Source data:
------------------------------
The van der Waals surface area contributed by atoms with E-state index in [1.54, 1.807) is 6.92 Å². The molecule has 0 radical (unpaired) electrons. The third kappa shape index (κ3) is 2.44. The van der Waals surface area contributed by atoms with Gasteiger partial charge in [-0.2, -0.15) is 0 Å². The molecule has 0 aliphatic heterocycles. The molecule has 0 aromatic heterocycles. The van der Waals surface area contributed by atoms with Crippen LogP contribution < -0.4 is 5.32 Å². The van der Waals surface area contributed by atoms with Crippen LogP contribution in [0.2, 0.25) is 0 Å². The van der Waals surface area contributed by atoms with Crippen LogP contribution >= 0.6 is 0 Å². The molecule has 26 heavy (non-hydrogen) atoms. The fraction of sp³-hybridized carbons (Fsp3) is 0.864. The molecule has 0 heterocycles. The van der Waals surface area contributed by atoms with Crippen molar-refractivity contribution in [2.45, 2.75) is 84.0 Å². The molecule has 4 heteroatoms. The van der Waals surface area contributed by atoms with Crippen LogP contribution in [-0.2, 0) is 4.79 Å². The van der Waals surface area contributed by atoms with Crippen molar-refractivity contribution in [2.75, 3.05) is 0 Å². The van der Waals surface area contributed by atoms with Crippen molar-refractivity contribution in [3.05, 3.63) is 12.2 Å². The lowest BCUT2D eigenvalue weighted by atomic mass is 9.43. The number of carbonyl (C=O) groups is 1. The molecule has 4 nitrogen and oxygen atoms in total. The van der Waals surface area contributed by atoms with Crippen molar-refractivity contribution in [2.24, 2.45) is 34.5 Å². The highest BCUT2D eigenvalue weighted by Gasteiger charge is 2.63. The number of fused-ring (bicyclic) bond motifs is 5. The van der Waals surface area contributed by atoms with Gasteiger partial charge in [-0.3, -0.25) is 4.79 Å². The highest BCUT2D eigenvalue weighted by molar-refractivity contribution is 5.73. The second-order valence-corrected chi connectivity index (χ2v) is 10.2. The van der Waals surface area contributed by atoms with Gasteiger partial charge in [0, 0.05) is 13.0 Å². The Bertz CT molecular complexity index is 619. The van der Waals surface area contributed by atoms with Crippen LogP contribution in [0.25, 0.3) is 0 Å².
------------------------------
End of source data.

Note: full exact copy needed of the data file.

The van der Waals surface area contributed by atoms with E-state index in [1.54, 1.807) is 6.92 Å². The molecule has 0 radical (unpaired) electrons. The third kappa shape index (κ3) is 2.44. The van der Waals surface area contributed by atoms with Gasteiger partial charge in [-0.2, -0.15) is 0 Å². The molecule has 0 aliphatic heterocycles. The molecule has 0 aromatic heterocycles. The van der Waals surface area contributed by atoms with Crippen LogP contribution < -0.4 is 5.32 Å². The van der Waals surface area contributed by atoms with Crippen LogP contribution in [0.2, 0.25) is 0 Å². The van der Waals surface area contributed by atoms with Crippen LogP contribution >= 0.6 is 0 Å². The molecule has 26 heavy (non-hydrogen) atoms. The fraction of sp³-hybridized carbons (Fsp3) is 0.864. The molecule has 0 heterocycles. The van der Waals surface area contributed by atoms with Crippen molar-refractivity contribution in [2.45, 2.75) is 84.0 Å². The molecule has 4 heteroatoms. The van der Waals surface area contributed by atoms with Crippen LogP contribution in [-0.2, 0) is 4.79 Å². The van der Waals surface area contributed by atoms with Crippen molar-refractivity contribution in [2.75, 3.05) is 0 Å². The van der Waals surface area contributed by atoms with Crippen molar-refractivity contribution in [3.05, 3.63) is 12.2 Å². The lowest BCUT2D eigenvalue weighted by atomic mass is 9.43. The number of carbonyl (C=O) groups is 1. The molecule has 4 nitrogen and oxygen atoms in total. The van der Waals surface area contributed by atoms with Crippen molar-refractivity contribution in [2.24, 2.45) is 34.5 Å². The highest BCUT2D eigenvalue weighted by Gasteiger charge is 2.63. The number of fused-ring (bicyclic) bond motifs is 5. The van der Waals surface area contributed by atoms with Gasteiger partial charge in [-0.3, -0.25) is 4.79 Å². The highest BCUT2D eigenvalue weighted by molar-refractivity contribution is 5.73. The second-order valence-corrected chi connectivity index (χ2v) is 10.2. The van der Waals surface area contributed by atoms with Gasteiger partial charge in [0, 0.05) is 13.0 Å². The Bertz CT molecular complexity index is 619. The van der Waals surface area contributed by atoms with Crippen LogP contribution in [0.25, 0.3) is 0 Å².